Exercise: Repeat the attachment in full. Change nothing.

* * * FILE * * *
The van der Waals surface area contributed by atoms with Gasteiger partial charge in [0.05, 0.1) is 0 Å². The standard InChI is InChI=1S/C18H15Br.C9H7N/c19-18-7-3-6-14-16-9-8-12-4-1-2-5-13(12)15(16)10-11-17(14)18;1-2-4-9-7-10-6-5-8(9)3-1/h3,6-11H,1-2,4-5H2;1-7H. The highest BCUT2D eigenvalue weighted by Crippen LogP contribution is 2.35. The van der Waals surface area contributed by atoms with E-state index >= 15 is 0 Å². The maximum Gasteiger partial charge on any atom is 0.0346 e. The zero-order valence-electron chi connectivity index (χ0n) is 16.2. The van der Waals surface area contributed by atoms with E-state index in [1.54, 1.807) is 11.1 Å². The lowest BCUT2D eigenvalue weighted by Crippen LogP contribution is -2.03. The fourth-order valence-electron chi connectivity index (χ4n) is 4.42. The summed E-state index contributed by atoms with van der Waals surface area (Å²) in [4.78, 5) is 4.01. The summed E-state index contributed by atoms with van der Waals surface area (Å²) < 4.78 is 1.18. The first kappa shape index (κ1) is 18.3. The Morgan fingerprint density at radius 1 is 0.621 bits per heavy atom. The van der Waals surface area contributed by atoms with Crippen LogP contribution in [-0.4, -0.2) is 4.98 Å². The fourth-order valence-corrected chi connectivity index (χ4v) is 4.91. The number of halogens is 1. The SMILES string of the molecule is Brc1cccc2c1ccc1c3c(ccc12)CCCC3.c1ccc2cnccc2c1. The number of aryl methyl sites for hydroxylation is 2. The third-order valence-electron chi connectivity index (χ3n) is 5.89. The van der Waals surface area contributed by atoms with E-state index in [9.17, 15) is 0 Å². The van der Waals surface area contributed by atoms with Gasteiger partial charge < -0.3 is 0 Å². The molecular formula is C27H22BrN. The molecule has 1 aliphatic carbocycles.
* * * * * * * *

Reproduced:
The van der Waals surface area contributed by atoms with Gasteiger partial charge in [0.05, 0.1) is 0 Å². The standard InChI is InChI=1S/C18H15Br.C9H7N/c19-18-7-3-6-14-16-9-8-12-4-1-2-5-13(12)15(16)10-11-17(14)18;1-2-4-9-7-10-6-5-8(9)3-1/h3,6-11H,1-2,4-5H2;1-7H. The highest BCUT2D eigenvalue weighted by Crippen LogP contribution is 2.35. The van der Waals surface area contributed by atoms with E-state index >= 15 is 0 Å². The maximum Gasteiger partial charge on any atom is 0.0346 e. The zero-order valence-electron chi connectivity index (χ0n) is 16.2. The van der Waals surface area contributed by atoms with E-state index in [1.54, 1.807) is 11.1 Å². The lowest BCUT2D eigenvalue weighted by Crippen LogP contribution is -2.03. The fourth-order valence-electron chi connectivity index (χ4n) is 4.42. The summed E-state index contributed by atoms with van der Waals surface area (Å²) in [4.78, 5) is 4.01. The summed E-state index contributed by atoms with van der Waals surface area (Å²) < 4.78 is 1.18. The first kappa shape index (κ1) is 18.3. The Morgan fingerprint density at radius 1 is 0.621 bits per heavy atom. The van der Waals surface area contributed by atoms with Crippen LogP contribution in [-0.4, -0.2) is 4.98 Å². The fourth-order valence-corrected chi connectivity index (χ4v) is 4.91. The number of halogens is 1. The SMILES string of the molecule is Brc1cccc2c1ccc1c3c(ccc12)CCCC3.c1ccc2cnccc2c1. The number of aryl methyl sites for hydroxylation is 2. The third-order valence-electron chi connectivity index (χ3n) is 5.89. The van der Waals surface area contributed by atoms with E-state index in [9.17, 15) is 0 Å². The van der Waals surface area contributed by atoms with Gasteiger partial charge < -0.3 is 0 Å². The molecular formula is C27H22BrN. The molecule has 1 aliphatic carbocycles.